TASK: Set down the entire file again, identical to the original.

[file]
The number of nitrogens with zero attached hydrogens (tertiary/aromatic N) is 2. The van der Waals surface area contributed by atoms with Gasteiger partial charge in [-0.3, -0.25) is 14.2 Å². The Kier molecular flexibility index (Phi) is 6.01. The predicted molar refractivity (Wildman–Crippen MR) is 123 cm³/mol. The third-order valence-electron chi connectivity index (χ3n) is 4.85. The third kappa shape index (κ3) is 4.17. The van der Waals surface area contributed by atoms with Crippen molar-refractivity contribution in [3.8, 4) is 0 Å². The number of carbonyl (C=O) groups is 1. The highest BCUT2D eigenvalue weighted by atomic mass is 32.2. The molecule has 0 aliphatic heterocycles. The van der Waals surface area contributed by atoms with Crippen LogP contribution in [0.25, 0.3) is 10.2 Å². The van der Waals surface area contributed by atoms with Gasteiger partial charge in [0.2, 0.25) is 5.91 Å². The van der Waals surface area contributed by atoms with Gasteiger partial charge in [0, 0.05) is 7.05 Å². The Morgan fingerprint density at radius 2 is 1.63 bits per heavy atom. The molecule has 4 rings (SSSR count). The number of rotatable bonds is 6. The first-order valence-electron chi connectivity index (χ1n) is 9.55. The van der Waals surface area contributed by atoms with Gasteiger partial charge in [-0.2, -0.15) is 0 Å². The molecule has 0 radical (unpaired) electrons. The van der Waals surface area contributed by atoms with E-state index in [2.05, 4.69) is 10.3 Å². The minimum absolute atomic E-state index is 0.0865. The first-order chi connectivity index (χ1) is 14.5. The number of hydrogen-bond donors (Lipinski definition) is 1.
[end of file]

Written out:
The number of nitrogens with zero attached hydrogens (tertiary/aromatic N) is 2. The van der Waals surface area contributed by atoms with Gasteiger partial charge in [-0.3, -0.25) is 14.2 Å². The Kier molecular flexibility index (Phi) is 6.01. The predicted molar refractivity (Wildman–Crippen MR) is 123 cm³/mol. The third-order valence-electron chi connectivity index (χ3n) is 4.85. The third kappa shape index (κ3) is 4.17. The van der Waals surface area contributed by atoms with Crippen molar-refractivity contribution in [3.8, 4) is 0 Å². The number of carbonyl (C=O) groups is 1. The highest BCUT2D eigenvalue weighted by atomic mass is 32.2. The molecule has 0 aliphatic heterocycles. The van der Waals surface area contributed by atoms with Crippen LogP contribution in [0.25, 0.3) is 10.2 Å². The van der Waals surface area contributed by atoms with Gasteiger partial charge in [0.2, 0.25) is 5.91 Å². The van der Waals surface area contributed by atoms with Gasteiger partial charge in [0, 0.05) is 7.05 Å². The Morgan fingerprint density at radius 2 is 1.63 bits per heavy atom. The molecule has 4 rings (SSSR count). The number of rotatable bonds is 6. The first-order valence-electron chi connectivity index (χ1n) is 9.55. The van der Waals surface area contributed by atoms with Gasteiger partial charge in [-0.2, -0.15) is 0 Å². The molecule has 0 radical (unpaired) electrons. The van der Waals surface area contributed by atoms with E-state index in [2.05, 4.69) is 10.3 Å². The minimum absolute atomic E-state index is 0.0865. The first-order chi connectivity index (χ1) is 14.5. The number of hydrogen-bond donors (Lipinski definition) is 1.